McMullan Aircraft Design

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JayBird Design Page

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Building a Wood Fuselage

On this page, I've kind of jumped ahead some. Since I have already done much of the preliminary calculations and sizing of the airplane, I jumped ahead to drawing the fuselage. This is where it really gets fun for me.

If you have ever built a flying model airplane out of balsa sticks, you will see that a full size wood airplane can be built the same way. Wood is one of the best building materials for an airplane even in the days of aluminum and composite construction. With the JayBird, I will used Clear Vertical Grain Douglas Fir. Many wood airplanes have been built out of Spruce in the past which is an excellent, lightweight, strong material. Spruce is cost prohibitive in our society. Douglas Fir is much less expensive. It is also quite a bit stronger than Spruce but it is also heavier. For me, the trade offs are acceptable.

Wood airplanes are generally built by first building a ladder type truss. When both sides of the airplane are built, they are joined together at the front of the fuselage and then the back of each side is pulled together to give the airplane the streamlined shape. Then each of the horizontal formers are glued into place. Before the first fuselage side is built, the builder must have a perfectly flat work surface so that each side will be perfectly flat and square.

With the JayBird, we will basically be building a tub or a structure that looks kind of like a canoe with one flat end. This tub will carry all of the fuselage loads. The cowling, windshield and turtle deck are all mainly on the airplane to streamline the structure.


The JayBird uses the basic truss design that most wood airplanes use.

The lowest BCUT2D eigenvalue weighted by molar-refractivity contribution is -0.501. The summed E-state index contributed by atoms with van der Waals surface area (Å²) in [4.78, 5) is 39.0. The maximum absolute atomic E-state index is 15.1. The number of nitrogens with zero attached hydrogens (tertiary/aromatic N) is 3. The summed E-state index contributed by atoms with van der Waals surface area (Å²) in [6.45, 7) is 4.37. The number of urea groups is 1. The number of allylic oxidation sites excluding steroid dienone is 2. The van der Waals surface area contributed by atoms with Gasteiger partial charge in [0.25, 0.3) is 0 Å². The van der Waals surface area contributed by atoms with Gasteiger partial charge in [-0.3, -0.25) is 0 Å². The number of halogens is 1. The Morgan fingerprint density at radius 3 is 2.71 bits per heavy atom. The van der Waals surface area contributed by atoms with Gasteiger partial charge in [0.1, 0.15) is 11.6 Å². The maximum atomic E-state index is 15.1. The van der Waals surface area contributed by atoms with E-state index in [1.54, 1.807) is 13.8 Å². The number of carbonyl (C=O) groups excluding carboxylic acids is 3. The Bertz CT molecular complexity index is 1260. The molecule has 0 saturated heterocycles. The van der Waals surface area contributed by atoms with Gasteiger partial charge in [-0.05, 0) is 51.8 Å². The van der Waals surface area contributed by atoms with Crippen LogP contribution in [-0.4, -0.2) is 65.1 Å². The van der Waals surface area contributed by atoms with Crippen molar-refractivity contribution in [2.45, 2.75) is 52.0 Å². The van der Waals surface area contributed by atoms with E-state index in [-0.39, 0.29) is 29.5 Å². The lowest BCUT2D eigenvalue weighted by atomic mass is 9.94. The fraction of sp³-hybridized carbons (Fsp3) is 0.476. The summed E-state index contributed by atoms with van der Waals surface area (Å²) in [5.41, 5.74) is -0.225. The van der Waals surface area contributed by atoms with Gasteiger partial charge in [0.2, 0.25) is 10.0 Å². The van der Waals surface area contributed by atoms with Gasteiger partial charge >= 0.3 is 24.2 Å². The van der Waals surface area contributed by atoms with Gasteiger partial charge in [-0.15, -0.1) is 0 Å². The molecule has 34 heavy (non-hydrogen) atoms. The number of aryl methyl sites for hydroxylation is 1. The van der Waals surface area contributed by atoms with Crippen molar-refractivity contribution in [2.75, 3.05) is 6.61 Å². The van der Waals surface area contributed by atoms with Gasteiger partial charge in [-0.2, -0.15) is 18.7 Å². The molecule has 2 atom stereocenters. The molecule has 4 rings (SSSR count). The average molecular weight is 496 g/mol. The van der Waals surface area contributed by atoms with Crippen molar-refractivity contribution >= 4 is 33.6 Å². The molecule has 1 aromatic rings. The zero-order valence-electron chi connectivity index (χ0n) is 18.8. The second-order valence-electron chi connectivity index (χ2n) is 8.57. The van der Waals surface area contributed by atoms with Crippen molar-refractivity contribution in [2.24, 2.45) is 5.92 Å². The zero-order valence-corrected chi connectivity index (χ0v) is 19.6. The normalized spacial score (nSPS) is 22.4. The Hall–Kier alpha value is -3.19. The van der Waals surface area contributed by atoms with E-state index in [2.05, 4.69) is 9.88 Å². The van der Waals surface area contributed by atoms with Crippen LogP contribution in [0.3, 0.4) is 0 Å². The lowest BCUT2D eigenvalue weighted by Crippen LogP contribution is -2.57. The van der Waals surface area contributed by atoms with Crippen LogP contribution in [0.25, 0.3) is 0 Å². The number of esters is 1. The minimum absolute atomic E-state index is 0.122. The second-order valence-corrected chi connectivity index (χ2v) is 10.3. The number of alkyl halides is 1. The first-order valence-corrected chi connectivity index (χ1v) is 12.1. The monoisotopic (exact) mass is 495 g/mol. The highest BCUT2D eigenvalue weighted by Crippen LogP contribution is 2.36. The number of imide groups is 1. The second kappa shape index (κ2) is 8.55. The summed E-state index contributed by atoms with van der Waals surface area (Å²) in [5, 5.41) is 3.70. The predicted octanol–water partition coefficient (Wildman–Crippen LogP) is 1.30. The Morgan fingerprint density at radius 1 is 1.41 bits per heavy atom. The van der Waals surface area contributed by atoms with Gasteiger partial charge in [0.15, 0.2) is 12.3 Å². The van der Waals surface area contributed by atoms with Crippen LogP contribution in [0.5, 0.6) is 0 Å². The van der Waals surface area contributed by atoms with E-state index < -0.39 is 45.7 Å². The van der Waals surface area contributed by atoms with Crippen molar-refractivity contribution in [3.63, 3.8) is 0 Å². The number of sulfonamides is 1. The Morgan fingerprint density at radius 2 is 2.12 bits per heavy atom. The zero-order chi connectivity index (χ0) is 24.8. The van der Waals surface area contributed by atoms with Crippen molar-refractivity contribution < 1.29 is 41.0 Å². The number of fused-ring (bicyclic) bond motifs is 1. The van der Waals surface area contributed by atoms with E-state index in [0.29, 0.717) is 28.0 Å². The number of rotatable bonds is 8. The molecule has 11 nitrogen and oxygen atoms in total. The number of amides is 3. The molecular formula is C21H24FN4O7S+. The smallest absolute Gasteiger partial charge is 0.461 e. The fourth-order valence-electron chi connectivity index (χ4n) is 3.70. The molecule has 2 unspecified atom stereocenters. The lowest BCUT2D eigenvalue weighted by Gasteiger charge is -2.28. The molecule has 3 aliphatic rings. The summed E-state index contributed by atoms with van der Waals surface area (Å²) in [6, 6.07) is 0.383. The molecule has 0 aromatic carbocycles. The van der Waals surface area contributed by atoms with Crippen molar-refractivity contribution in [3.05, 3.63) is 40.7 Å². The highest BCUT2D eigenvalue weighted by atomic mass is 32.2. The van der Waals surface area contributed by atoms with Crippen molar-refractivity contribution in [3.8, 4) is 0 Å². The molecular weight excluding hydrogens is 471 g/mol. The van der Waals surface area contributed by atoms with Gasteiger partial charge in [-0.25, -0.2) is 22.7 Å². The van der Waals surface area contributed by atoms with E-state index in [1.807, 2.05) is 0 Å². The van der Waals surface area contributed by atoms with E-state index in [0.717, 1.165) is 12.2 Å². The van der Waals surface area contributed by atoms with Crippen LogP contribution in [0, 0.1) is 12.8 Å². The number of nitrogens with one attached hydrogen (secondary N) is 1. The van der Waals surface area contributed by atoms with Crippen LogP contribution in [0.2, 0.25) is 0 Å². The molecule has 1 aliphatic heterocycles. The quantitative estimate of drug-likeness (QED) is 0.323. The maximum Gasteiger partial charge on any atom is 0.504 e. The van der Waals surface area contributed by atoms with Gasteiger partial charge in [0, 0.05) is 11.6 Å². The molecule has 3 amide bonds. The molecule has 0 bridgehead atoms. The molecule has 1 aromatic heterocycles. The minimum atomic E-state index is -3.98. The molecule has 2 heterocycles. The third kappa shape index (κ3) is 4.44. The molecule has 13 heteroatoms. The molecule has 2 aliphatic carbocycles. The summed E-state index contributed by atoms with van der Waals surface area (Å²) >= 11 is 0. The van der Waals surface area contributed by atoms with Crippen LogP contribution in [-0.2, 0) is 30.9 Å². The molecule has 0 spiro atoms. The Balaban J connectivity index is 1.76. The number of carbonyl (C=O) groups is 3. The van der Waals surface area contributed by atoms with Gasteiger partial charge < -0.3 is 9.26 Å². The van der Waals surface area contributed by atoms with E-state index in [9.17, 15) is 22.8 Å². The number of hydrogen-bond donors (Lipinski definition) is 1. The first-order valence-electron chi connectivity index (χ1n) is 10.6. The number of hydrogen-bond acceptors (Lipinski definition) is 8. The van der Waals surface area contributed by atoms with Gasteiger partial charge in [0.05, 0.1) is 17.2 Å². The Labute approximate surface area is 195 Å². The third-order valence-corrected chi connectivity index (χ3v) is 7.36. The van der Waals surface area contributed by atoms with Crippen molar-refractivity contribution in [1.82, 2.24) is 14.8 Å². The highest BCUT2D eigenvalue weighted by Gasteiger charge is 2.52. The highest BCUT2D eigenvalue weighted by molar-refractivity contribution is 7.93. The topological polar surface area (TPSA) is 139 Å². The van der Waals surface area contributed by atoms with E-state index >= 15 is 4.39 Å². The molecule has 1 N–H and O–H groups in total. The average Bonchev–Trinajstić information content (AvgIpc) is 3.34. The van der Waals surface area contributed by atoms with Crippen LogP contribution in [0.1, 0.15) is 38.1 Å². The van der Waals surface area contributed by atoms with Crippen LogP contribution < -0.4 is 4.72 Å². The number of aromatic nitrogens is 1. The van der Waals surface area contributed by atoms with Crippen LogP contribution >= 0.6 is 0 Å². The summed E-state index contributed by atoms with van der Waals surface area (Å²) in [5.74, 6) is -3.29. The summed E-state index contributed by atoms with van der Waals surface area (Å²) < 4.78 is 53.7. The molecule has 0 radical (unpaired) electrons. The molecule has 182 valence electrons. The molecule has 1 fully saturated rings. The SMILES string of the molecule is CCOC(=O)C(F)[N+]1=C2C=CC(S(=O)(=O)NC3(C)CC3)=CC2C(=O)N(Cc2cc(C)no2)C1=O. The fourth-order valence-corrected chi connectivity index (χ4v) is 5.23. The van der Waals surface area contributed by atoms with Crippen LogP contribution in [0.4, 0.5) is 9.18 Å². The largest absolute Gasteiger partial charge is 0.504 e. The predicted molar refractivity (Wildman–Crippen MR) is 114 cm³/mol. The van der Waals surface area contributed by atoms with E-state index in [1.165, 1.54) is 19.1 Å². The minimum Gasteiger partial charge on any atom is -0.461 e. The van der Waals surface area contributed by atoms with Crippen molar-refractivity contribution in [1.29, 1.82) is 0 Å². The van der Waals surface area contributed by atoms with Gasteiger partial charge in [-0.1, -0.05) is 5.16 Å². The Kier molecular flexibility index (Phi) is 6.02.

In the drawing above, the bottom two images show what the fuselage tub will look like when completed. The bottom image shows how the side structure is layed out in the beginning steps of construction. The top and bottom longerons are laid out on an extremely flat table. Then the vertical formers are glued into place. Two sides are built, a left and a right side. When the glue is completely cured, each side is laid upside down on the top longeron and the front, horizontal formers are glued and clamped in place. The first four formers are glued into place. When the glue is cured, the back of each side is pulled together and the rest of the horizontal formers glued in place. After all of this comes the tedious task of cutting and gluing in gussets at each joint. The gussets will increase joint strength immensely.

The drawings above were done in AutoCad. The JayBird is being designed in 2D, or two dimensions. Then the airplane will be "built" with a 3D parametric modeling software. By designing the airplane in three dimensions, I will be able to make sure parts fit perfectly without having to build an actual prototype of the airplane. Also, by doing this, I can know what the airplane will weigh when it is built and by using finite element analysis programs with the 3D drawings, I can see if there weak spots in the airplane or if there are parts that are "over-built". I can also run wind tunnel tests on the airplane without having ever built a prototype. The cost savings are substantial by using modern computer software!

When the fuselage tub is completed, the firewall, instrument panel and turtle deck can be added. The tub will be covered with 1/8 inch Birch plywood. Then, fiberglass cloth and resin will cover that. This will give an incredibly light and strong structure.


The beginning stages of building the fuselage tub is drawn and actually "built" using 3D modeling computer programs.

 

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